Tamriel is a rich, open world with five successful single player experiences full of legends and history. So when Bethesda and Zenimax announced a massively multiplayer online role playing game, it is understandable that The Elder Scrolls Online would be met with some level of skepticism. After roughly 40 minutes with Elder Scrolls Online at E3 this year, I can safely say that if nothing else, they have captured the essence of Elder Scrolls and placed it in this game.

I started off my demo with a character around level 5. One of the main features of character development is that much like Skyrim, skills are built based on your usage. If you use two-handed weapons, your skill in that goes up. The same exists for armor or magic or whatever. You can use any weapon, wear any armor, and use any skill. The Elder Scrolls Online will allow you to go in first or third person mode to play. Though it wasn’t entirely built, I did jump into first person mode. It felt exactly like I was back in Skyrim, save the skill bar at the bottom that reminded me I was playing a MMO. Thankfully, one of the MMO clichés that was not there was auto-attack. With the usual Elder Scrolls bars for health (red), magic (blue) and stamina (green) in play, battles did not feel like pressing buttons and watching cool down timers.

People always say it’s the little things that make the difference in life. The same applies to The Elder Scrolls Online. There is plenty of exploration to be done and a ton to collect and experience. Just like I was playing Skyrim, I opened and collected items out of every sack, crate, chest and barrel. Something I noticed as I began hording is that I couldn’t collect everything from dead enemies or occupied crates. Found out that is because I didn’t have the proper crafting trade. I asked someone on the ESO team and found out that they enforced this in order to aid the economy. So if you’re a provisioner, there are certain items only you can pick up so you can create your food and drink. The same is true for armorers and alchemists, etc.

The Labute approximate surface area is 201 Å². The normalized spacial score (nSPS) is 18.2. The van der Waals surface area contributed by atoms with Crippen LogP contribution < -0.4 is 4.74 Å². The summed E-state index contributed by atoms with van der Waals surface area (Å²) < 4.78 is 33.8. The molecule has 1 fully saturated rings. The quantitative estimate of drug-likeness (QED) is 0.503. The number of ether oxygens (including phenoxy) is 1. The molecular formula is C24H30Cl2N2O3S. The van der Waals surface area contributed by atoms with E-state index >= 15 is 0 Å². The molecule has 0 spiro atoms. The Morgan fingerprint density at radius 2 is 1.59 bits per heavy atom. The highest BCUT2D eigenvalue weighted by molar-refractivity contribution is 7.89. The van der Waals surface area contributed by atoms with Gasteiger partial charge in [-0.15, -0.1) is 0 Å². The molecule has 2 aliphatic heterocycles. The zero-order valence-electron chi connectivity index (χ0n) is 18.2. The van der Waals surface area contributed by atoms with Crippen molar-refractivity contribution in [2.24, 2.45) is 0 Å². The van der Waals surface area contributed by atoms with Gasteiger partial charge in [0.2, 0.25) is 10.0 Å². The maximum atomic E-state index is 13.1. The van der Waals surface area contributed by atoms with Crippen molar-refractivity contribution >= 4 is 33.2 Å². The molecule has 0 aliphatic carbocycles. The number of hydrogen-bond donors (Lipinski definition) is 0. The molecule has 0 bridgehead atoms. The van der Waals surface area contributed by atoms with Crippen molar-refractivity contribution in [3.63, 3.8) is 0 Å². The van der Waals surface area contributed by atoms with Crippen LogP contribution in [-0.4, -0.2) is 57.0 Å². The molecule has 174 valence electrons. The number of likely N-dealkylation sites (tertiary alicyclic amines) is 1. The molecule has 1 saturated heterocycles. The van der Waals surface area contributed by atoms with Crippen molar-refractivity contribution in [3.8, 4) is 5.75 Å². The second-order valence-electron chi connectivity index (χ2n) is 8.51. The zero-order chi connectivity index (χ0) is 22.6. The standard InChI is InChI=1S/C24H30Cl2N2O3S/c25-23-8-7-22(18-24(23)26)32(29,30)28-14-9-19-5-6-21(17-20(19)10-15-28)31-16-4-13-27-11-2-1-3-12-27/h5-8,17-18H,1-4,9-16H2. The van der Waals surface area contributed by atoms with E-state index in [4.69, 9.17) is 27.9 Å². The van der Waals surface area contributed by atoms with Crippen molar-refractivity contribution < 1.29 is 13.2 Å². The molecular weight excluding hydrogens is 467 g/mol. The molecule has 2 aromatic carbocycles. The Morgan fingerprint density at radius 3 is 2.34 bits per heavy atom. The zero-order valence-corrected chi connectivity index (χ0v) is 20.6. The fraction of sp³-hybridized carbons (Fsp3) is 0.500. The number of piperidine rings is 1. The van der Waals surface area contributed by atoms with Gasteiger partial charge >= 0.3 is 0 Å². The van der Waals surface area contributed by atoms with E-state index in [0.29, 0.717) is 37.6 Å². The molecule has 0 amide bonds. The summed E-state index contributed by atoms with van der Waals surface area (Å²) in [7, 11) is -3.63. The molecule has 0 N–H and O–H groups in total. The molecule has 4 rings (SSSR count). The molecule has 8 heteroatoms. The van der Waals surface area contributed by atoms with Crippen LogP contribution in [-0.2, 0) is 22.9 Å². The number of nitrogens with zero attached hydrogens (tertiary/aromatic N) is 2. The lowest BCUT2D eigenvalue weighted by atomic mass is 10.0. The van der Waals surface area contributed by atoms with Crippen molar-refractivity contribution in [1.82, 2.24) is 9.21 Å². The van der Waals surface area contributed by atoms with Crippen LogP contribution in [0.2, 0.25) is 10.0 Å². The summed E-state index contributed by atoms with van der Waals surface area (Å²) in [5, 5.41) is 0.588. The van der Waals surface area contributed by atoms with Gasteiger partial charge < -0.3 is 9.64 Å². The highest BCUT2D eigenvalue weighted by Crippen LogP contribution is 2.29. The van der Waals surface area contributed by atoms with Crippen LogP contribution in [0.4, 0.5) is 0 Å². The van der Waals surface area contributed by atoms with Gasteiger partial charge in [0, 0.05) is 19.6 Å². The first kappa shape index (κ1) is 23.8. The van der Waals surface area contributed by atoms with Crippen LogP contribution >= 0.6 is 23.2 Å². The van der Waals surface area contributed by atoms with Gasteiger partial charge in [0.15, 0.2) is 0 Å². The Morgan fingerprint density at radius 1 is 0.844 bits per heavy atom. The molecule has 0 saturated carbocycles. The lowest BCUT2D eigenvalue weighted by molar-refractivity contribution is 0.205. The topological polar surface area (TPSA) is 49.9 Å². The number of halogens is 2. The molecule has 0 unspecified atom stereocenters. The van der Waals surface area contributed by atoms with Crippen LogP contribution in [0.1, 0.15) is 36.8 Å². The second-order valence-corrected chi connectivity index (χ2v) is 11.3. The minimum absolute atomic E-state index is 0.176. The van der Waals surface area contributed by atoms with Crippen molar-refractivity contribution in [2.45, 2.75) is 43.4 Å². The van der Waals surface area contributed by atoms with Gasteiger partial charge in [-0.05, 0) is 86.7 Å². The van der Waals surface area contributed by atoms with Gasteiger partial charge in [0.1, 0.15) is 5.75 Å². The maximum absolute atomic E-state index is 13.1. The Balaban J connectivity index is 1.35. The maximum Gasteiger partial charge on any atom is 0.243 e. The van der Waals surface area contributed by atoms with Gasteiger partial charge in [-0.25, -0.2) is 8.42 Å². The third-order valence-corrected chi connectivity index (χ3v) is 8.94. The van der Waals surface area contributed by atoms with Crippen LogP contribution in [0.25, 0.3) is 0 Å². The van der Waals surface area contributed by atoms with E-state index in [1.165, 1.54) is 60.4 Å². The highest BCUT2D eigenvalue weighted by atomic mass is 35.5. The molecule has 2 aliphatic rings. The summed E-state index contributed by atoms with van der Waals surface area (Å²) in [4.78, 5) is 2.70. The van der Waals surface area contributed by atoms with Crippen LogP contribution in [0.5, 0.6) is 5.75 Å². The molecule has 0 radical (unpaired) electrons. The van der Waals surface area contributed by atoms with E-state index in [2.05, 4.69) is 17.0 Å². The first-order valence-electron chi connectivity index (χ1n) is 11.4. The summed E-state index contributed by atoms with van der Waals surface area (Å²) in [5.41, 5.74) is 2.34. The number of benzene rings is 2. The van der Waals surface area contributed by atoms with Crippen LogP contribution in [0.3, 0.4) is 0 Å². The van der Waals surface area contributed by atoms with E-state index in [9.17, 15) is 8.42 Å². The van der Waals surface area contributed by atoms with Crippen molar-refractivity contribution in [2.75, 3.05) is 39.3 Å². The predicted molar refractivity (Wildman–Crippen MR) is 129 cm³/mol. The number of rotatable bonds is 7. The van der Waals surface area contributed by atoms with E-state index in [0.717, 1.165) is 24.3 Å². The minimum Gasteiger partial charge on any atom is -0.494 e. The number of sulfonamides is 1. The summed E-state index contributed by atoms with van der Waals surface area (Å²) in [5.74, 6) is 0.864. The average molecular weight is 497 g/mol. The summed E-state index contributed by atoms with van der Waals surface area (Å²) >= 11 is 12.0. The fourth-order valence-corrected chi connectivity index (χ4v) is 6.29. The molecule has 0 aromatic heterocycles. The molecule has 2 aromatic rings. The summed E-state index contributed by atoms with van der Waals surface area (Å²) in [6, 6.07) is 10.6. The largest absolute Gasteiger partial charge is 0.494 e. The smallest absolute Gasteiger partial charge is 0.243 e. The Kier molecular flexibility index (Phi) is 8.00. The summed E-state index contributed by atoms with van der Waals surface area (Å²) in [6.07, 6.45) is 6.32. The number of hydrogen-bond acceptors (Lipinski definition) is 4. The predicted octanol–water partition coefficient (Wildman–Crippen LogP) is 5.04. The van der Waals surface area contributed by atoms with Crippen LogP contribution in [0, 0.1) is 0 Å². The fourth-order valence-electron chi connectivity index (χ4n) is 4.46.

If I had any complaints at all it was that the graphics and color palette really didn’t feel particularly sharp or impressive. Now, I was only really in Daggerfall, so I can’t say that the entire world is drab, but I felt my entire world was just shades of brown and gray. And there is plenty of world to experience. They said the entirety of Tamriel is in the game and that there are hundreds of hours of game play to experience. Lastly, there will be PVP, with a possibility of having up to 200 players on screen.

Overall, I am optimistic after my time with The Elder Scrolls Online. It is obvious the dev team at Zenimax has worked closely with Bethesda to take the feel of the single player Elder Scrolls and put it in this MMO. Whether it’s collecting, crafting, combat or simply reading a book, there is plenty of familiarity for players in Elder Scrolls Online and I am looking forward to seeing more before their spring 2014 release.

The Elder Scrolls Online will be released on PC, Mac, Xbox One and the PlayStation 4 and it was announced there would be no difference between the PC/Mac and the console versions.